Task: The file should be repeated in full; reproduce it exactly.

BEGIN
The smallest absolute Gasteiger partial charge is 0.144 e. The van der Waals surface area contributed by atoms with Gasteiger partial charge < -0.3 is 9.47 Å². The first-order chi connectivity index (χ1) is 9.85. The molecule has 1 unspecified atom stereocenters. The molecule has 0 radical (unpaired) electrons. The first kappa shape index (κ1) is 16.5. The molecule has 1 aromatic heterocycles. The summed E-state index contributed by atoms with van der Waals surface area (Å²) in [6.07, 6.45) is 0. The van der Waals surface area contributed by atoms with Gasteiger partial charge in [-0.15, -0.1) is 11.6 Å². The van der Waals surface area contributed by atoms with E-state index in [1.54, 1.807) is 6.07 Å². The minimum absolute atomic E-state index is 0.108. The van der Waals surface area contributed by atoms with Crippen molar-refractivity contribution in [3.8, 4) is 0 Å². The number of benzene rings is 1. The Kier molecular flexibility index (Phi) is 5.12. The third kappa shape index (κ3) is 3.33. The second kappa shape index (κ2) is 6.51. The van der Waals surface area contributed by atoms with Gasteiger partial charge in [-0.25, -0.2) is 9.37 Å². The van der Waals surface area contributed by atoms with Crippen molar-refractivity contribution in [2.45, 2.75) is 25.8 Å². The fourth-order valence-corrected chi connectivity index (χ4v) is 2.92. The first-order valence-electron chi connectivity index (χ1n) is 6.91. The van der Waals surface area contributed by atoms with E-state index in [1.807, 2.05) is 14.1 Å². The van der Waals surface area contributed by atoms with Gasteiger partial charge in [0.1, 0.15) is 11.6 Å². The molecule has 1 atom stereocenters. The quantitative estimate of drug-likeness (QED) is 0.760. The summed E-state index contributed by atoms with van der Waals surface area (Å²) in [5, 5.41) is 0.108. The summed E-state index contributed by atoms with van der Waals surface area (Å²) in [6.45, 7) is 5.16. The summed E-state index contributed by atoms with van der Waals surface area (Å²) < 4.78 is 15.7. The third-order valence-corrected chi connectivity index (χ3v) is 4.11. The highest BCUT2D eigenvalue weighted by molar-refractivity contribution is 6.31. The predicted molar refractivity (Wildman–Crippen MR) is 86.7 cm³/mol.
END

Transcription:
The smallest absolute Gasteiger partial charge is 0.144 e. The van der Waals surface area contributed by atoms with Gasteiger partial charge < -0.3 is 9.47 Å². The first-order chi connectivity index (χ1) is 9.85. The molecule has 1 unspecified atom stereocenters. The molecule has 0 radical (unpaired) electrons. The first kappa shape index (κ1) is 16.5. The molecule has 1 aromatic heterocycles. The summed E-state index contributed by atoms with van der Waals surface area (Å²) in [6.07, 6.45) is 0. The van der Waals surface area contributed by atoms with Gasteiger partial charge in [-0.15, -0.1) is 11.6 Å². The van der Waals surface area contributed by atoms with E-state index in [1.54, 1.807) is 6.07 Å². The minimum absolute atomic E-state index is 0.108. The van der Waals surface area contributed by atoms with Crippen molar-refractivity contribution in [3.8, 4) is 0 Å². The number of benzene rings is 1. The Kier molecular flexibility index (Phi) is 5.12. The third kappa shape index (κ3) is 3.33. The second kappa shape index (κ2) is 6.51. The van der Waals surface area contributed by atoms with Gasteiger partial charge in [-0.25, -0.2) is 9.37 Å². The van der Waals surface area contributed by atoms with Crippen molar-refractivity contribution in [2.45, 2.75) is 25.8 Å². The fourth-order valence-corrected chi connectivity index (χ4v) is 2.92. The first-order valence-electron chi connectivity index (χ1n) is 6.91. The van der Waals surface area contributed by atoms with E-state index in [1.807, 2.05) is 14.1 Å². The van der Waals surface area contributed by atoms with Gasteiger partial charge in [0.1, 0.15) is 11.6 Å². The molecule has 1 atom stereocenters. The quantitative estimate of drug-likeness (QED) is 0.760. The summed E-state index contributed by atoms with van der Waals surface area (Å²) in [5, 5.41) is 0.108. The summed E-state index contributed by atoms with van der Waals surface area (Å²) in [6.45, 7) is 5.16. The summed E-state index contributed by atoms with van der Waals surface area (Å²) < 4.78 is 15.7. The third-order valence-corrected chi connectivity index (χ3v) is 4.11. The highest BCUT2D eigenvalue weighted by molar-refractivity contribution is 6.31. The predicted molar refractivity (Wildman–Crippen MR) is 86.7 cm³/mol.